Not able to shift it from its position in the sheep pen, the gate was shut so the sheep would not reduce the hay bale to pieces, which is something they would have joyfully done within a few days.
We had big winds.
The gate was blown open, which we didn't notice, but the ewe did.
The little lamb must have mistook the ewe for his mum, so in his sleepy night time state must have followed her into the gated paddock.
The ewe had her lamb, and tucked him up beside the hay bale.
The other lamb must had tucked up beside it.
 
And so the next day arrived, with Lester noticing the ewe with the two little ones
But straight way saw that there was difference in size between the two,
picked up the bigger lamb and hurried it back to its proper mum.
 
But alack and alas, the night time sleep had been upon the mum sheep, and she had forgotten about having two lambs at foot, so she refused to give any mothering services to the little one, and she roughly head butted him away.
It is not nice to see little ones rejected in such a manner. Makes one want to shout out at the ewe, demanding that she do her duty. Of course she does not understand, because she speaks a different language to us.
 
So what to do.
Go and do something else in the hopes that a miracle happens and that she changes her mind, that's what we did. She didn't. A few hours later and he was curled up forlornly all by himself in the barn.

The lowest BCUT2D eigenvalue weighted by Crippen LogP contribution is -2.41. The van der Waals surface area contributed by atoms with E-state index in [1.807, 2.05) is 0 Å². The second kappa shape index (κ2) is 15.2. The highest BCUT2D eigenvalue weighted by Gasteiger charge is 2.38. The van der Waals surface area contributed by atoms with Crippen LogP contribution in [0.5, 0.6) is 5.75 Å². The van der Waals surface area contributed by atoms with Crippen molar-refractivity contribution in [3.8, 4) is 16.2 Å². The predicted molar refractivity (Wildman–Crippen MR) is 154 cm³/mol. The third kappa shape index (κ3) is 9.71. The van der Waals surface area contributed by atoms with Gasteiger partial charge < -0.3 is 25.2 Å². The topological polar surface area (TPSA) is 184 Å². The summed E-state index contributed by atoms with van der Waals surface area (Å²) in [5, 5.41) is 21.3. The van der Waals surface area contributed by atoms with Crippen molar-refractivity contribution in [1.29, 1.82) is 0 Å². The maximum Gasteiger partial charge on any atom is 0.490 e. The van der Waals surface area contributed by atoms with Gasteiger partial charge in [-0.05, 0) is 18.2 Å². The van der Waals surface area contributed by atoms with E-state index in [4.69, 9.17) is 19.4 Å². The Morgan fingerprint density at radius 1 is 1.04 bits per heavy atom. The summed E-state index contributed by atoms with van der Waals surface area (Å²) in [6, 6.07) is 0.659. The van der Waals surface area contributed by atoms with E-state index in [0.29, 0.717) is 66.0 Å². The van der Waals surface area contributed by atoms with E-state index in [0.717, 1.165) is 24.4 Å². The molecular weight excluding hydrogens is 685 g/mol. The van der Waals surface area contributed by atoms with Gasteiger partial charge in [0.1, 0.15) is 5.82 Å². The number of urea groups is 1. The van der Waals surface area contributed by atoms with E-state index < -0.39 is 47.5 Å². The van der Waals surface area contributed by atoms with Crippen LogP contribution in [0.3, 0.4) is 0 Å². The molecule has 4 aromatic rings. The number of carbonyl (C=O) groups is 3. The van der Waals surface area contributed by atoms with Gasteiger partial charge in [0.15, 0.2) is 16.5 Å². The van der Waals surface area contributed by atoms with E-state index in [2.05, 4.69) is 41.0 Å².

Lester to the rescue!
 
So the little lamb will now have to make his mind up whether he wants to carry on in life or give up life altogether.  His choice. All we can do is keep feeding him and hope that he gets through the night. We have not separated him from the flock though. We find that it is better to let orphaned lambs stay with their family of sheep rather than separating them away. They need to have the company of others, this is what we have learnt from experience.
 
Meanwhile, I have been tidying up the dehydrates cupboard in the front kitchen. Was most surprised to only have to throw out one bag of mouldy beans, everything else was staying perfectly preserved. Most times I use the dehydrated produce for soups, flavourings, and tea infusions.
But they do look pretty in glass jars on the shelves!
 
 
Meanwhile,.....
I made curtains for the doors of this old cupboard I bought last year.

 
This is our dry goods cupboard. We have just gone shopping so it is full.
 
 
This will last us at least for a couple of weeks.
The dehydrates in the front kitchen, the canned jars of meat and vegetables in the back kitchen, and the three freezers full of meat and veg in the middle barn, all of these are feeding us, which is why the dry goods cupboard does not have a lot in!
 
It is good feeling to know that we have enough here to feed ourselves, despite not having any fresh veg growing out in the garden.
 
 
Off to see how the little lamb is doing,
so saying bye for now.
               Vx